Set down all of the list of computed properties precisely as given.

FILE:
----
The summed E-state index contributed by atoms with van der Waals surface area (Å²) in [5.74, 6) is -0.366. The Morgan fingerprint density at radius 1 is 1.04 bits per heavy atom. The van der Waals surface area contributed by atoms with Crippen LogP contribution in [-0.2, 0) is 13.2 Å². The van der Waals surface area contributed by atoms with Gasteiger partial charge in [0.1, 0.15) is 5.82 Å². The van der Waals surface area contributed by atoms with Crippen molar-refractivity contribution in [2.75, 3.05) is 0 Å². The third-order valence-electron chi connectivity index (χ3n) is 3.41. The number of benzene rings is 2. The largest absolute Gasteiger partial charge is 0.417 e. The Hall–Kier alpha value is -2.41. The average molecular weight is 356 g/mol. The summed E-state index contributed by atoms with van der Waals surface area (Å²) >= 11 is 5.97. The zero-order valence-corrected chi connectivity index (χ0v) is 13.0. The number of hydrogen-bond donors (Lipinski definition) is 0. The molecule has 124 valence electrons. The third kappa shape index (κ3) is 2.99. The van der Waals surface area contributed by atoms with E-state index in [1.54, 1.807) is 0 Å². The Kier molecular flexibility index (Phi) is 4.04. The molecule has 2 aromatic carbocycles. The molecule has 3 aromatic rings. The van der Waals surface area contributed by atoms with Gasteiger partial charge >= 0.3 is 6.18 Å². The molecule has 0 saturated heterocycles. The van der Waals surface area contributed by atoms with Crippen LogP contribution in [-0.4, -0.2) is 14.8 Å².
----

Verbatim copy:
The summed E-state index contributed by atoms with van der Waals surface area (Å²) in [5.74, 6) is -0.366. The Morgan fingerprint density at radius 1 is 1.04 bits per heavy atom. The van der Waals surface area contributed by atoms with Crippen LogP contribution in [-0.2, 0) is 13.2 Å². The van der Waals surface area contributed by atoms with Gasteiger partial charge in [0.1, 0.15) is 5.82 Å². The van der Waals surface area contributed by atoms with Crippen molar-refractivity contribution in [2.75, 3.05) is 0 Å². The third-order valence-electron chi connectivity index (χ3n) is 3.41. The number of benzene rings is 2. The largest absolute Gasteiger partial charge is 0.417 e. The Hall–Kier alpha value is -2.41. The average molecular weight is 356 g/mol. The summed E-state index contributed by atoms with van der Waals surface area (Å²) >= 11 is 5.97. The zero-order valence-corrected chi connectivity index (χ0v) is 13.0. The number of hydrogen-bond donors (Lipinski definition) is 0. The molecule has 124 valence electrons. The third kappa shape index (κ3) is 2.99. The van der Waals surface area contributed by atoms with E-state index in [1.54, 1.807) is 0 Å². The Kier molecular flexibility index (Phi) is 4.04. The molecule has 2 aromatic carbocycles. The molecule has 3 aromatic rings. The van der Waals surface area contributed by atoms with Gasteiger partial charge >= 0.3 is 6.18 Å². The molecule has 0 saturated heterocycles. The van der Waals surface area contributed by atoms with Crippen LogP contribution in [-0.4, -0.2) is 14.8 Å².